Annie Joppe’s endurance blog: recovering from spinal surgery

OPINION

I’m back in action! OK it wasn’t the next day but it was the next week. The thought of spinal surgery was no problem — pretty terrifying but the reality; well actually I slept all the way through it.

My first ride following surgery was a little tentative and I selected my partner with great care. Clearly Chiara with her fast beat walk and jet-propelled trot was out of the question and Dilmun’s constant suspicion of every blade of grass was a disincentive; this made me select the wonderful ‘Super Slug’, Fantom (pictured top doing some jumping for variety). He lived up to his nickname and was indeed a steady eddy which was, for once, something I was grateful for and we proceeded mostly in walk with a little trot, worrying about stitch popping, but successfully made it around the block.

Since that first ride, things have got better on a daily basis and I am now training Chiara on the hills mostly in walk and trot and increasing the length of the time in the saddle and the speed each time. Tomorrow is the time for a longer training session for both Chiara and Fantom (with jockey Jan on Fantom) and a little more structured cantering.

Fant training

To my joy we have had rain, real rain and even more joyously, it hasn’t simply ran off baked earth, but has soaked in improving the going no end. There are now many more possibilities for training opening up.

Out of the saddle I realise that my own personal fitness has taken a knock. My cardiovascular fitness seems to have totally disappeared at the moment and seems irretrievable, and I have to adopt structured exercises to strengthen my left leg a bit at a time. Next week I hope to have a lesson to ensure that I am riding straight and adjust where necessary. Not baby steps but just slightly shorter ones than usual.

This is one of those times when the idea of having a groom/jockey appears highly attractive. While riding is going fairly well, I am struggling with the daily horse jobs such as poo picking, feeding, grooming and so on. In endurance in this country, a groom is far from the norm with perhaps only a handful of endurance folks employing such ‘angels’. I think this is not only because of the financial status of endurance riders over here, but also because of the unique bond with the horse we have. To compete over the considerable distances we do, you have to know your horse inside out for both your sakes. My own view is that caring for and training your horse and spending so much time with him is invaluable and cannot be replaced by employing people to do that for you. However, a little help now and then is always welcome!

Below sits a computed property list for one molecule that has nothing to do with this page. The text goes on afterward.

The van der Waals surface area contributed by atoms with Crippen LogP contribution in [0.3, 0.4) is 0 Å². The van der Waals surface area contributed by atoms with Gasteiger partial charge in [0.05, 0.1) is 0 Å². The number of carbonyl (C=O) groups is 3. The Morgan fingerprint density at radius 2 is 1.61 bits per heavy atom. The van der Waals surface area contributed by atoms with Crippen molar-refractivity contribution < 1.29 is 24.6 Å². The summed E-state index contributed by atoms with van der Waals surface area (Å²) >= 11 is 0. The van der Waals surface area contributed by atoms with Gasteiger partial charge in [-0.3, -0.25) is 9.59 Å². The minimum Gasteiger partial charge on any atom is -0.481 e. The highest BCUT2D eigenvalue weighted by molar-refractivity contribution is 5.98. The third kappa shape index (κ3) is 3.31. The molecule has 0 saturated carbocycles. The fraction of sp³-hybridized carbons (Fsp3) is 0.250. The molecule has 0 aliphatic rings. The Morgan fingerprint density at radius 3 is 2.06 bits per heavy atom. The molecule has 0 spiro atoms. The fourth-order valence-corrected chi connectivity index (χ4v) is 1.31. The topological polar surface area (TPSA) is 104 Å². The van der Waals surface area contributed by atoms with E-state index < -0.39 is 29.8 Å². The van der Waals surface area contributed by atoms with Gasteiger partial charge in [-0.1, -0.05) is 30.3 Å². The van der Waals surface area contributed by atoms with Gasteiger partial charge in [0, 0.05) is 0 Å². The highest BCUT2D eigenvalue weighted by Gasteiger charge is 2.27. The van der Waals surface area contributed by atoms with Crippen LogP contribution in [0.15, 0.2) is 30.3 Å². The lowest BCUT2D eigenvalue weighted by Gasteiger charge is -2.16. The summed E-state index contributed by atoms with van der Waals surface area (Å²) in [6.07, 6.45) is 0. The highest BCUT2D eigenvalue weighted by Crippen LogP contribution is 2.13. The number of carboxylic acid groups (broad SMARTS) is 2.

Chiara’s first jump

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Back to Watergate Endurance and I am now on a mission. It is now less than three weeks to the Endurance Masters at Euston Park and I have entered Chiara in the two-star with the view to gaining another qualification towards the Europeans next year. This will be an enormous event with a lot of buzz and an atmosphere of excitement and, although a little worrying for her and me, it will be an excellent experience. More about our progression towards this event next time…

Annie

* This blog was edited on 2 August 2018 *

*Apology and correction: 3 August 2018* The original version of Annie Joppe’s blog contained some statements, which while published in good faith, were later found to be inaccurate. We would like to apologise for this error and any distress caused to any individuals involved. An accurate description of the events running up to Charlie Charwick’s suspension can be found on p6 of Horse & Hound magazine (2 August 2018 edition).

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